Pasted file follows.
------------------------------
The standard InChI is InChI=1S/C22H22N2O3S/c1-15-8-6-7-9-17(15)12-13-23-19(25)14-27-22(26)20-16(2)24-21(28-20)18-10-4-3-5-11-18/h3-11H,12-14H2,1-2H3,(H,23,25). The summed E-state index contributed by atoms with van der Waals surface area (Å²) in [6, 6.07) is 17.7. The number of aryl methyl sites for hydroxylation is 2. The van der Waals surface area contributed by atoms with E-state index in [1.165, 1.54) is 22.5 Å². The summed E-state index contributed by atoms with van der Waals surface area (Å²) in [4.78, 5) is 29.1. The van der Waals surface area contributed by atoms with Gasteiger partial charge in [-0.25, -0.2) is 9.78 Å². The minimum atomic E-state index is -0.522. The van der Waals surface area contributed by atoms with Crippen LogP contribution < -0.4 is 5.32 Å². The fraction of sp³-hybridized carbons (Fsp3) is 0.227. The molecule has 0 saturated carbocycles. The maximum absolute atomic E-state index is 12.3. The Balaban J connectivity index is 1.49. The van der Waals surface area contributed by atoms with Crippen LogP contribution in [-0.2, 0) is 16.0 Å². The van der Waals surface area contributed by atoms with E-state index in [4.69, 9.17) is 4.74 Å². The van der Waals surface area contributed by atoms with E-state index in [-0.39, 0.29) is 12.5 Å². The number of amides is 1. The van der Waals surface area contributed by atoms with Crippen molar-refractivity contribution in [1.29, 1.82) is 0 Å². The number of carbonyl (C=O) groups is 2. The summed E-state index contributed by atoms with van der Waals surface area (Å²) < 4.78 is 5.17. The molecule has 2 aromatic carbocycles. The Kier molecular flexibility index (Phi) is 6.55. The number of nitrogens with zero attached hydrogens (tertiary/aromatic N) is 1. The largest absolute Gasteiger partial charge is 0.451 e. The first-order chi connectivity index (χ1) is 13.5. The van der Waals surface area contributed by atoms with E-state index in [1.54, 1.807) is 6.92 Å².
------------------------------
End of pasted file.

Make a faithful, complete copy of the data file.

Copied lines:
The standard InChI is InChI=1S/C22H22N2O3S/c1-15-8-6-7-9-17(15)12-13-23-19(25)14-27-22(26)20-16(2)24-21(28-20)18-10-4-3-5-11-18/h3-11H,12-14H2,1-2H3,(H,23,25). The summed E-state index contributed by atoms with van der Waals surface area (Å²) in [6, 6.07) is 17.7. The number of aryl methyl sites for hydroxylation is 2. The van der Waals surface area contributed by atoms with E-state index in [1.165, 1.54) is 22.5 Å². The summed E-state index contributed by atoms with van der Waals surface area (Å²) in [4.78, 5) is 29.1. The van der Waals surface area contributed by atoms with Gasteiger partial charge in [-0.25, -0.2) is 9.78 Å². The minimum atomic E-state index is -0.522. The van der Waals surface area contributed by atoms with Crippen LogP contribution < -0.4 is 5.32 Å². The fraction of sp³-hybridized carbons (Fsp3) is 0.227. The molecule has 0 saturated carbocycles. The maximum absolute atomic E-state index is 12.3. The Balaban J connectivity index is 1.49. The van der Waals surface area contributed by atoms with Crippen LogP contribution in [-0.2, 0) is 16.0 Å². The van der Waals surface area contributed by atoms with E-state index in [4.69, 9.17) is 4.74 Å². The van der Waals surface area contributed by atoms with E-state index in [-0.39, 0.29) is 12.5 Å². The number of amides is 1. The van der Waals surface area contributed by atoms with Crippen molar-refractivity contribution in [1.29, 1.82) is 0 Å². The number of carbonyl (C=O) groups is 2. The summed E-state index contributed by atoms with van der Waals surface area (Å²) < 4.78 is 5.17. The molecule has 2 aromatic carbocycles. The Kier molecular flexibility index (Phi) is 6.55. The number of nitrogens with zero attached hydrogens (tertiary/aromatic N) is 1. The largest absolute Gasteiger partial charge is 0.451 e. The first-order chi connectivity index (χ1) is 13.5. The van der Waals surface area contributed by atoms with E-state index in [1.54, 1.807) is 6.92 Å².